I've dressed up almost every year of my life (even in high school when it wasn't cool anymore...  knock Knock...  "Trick-or-treat!"   "Um, aren't you a little old??")  Yeah, so...  I get so excited planning costumes & parties and making sure everyone's got their costume covered.  (I've been known to make housecalls for those in desperate need of costume help.)  When I had Christian (at 25) it was a little harder to get into it but we stayed strong with a warrior party at our house...


{Just the girls}

And the following year we did superheroes...



Last year I was pregnant and we did a small "kids" party.  We didn't dress up ourselves, and it just wasn't as much fun.  It was definitely great to see the kids partying and Christian loved it, but I really missed dressing up.  (And to me, a night is only a perfect "10" if it ends in dancing.)

We usually start out at our house with a small pre-party & then get a limo into the city where we meet up with all of the other ridiculous people.

SO...  this brings to me to where we're at now.  We really debated and wishy-washed about doing something fun for Halloween this year.  It's so sad but we sort of didn't want to.  My best friends live far away and can't make it...  It's a lot of effort.  I barely got pumpkins outside this year.  It just feels like time is racing by and I'm seriously flying by the seat of my pants.  I read all of these beautiful blogs with creative ways to get your house ready for Halloween & table settings & on & on and I love them and plan on trying out the ideas myself but before I can get my act together, the event's upon me.  As we were driving to High Point & throwing the idea of a party around -pretty much thinking 'no'- we put on some music and before I knew it, my hands were in the air and I was dancing in my seat.  (Taio Cruz's Dynamite is really one of the best songs EVER and I fully blame it for the evite I subsequently sent out.)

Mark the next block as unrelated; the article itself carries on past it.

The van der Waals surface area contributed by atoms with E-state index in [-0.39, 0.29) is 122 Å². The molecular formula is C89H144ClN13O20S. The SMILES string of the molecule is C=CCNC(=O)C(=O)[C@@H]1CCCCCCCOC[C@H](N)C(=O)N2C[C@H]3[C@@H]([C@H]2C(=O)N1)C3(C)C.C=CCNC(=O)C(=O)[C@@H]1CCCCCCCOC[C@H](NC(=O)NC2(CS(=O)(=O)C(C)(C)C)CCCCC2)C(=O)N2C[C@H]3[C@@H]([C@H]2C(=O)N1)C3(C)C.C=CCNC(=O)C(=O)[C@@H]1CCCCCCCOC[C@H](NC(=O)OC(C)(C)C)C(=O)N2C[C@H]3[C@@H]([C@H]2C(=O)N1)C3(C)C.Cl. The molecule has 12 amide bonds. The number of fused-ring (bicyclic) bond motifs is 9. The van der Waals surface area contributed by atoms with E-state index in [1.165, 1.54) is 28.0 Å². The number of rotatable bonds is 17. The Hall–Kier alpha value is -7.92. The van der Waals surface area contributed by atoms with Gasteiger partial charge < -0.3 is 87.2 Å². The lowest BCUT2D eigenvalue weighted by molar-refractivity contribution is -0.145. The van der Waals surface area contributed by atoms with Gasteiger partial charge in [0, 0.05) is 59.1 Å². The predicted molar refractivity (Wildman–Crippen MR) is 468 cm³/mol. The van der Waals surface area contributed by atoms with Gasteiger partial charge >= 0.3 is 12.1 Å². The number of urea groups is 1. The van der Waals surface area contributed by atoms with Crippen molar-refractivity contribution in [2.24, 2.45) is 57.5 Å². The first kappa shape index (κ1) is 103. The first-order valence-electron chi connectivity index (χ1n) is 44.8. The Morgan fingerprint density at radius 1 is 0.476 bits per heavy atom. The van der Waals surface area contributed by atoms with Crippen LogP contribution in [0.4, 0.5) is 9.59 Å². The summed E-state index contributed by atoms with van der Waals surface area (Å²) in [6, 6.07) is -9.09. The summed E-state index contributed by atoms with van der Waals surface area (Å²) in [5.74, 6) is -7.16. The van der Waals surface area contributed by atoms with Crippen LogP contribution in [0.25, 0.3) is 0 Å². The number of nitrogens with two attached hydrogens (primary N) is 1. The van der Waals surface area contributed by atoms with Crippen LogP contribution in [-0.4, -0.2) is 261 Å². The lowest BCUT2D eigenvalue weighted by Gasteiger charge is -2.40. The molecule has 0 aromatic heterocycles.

I have no costumes... only a theme...  Cheesy Teen Horror/ Comedy Movies.  Dave's going as this guy:

{Best movie ever}

... and we're still loolking for a Keiffer.   And a nice curly brown mullet wig and some fangs...

I'm going as my childhood idol:

{hahahaha what does that say about me?}

Yeah, when I was 10 I taught myself the entire dance in the beginning of Buffy the Vampire Slayer and used to do cartwheels and sommersaults on the street while holding a stake.  (Issues much??)

So... we mustered it up for another year.  We were so close to not doing it but we just felt like that would be giving up and we're not ready for that.  I know it'll be fun, it's just the process of getting there that has me a bit exhausted.  It's also harder to convince friends and a few former troopers are done dressing it up now that they have kids which makes me so sad.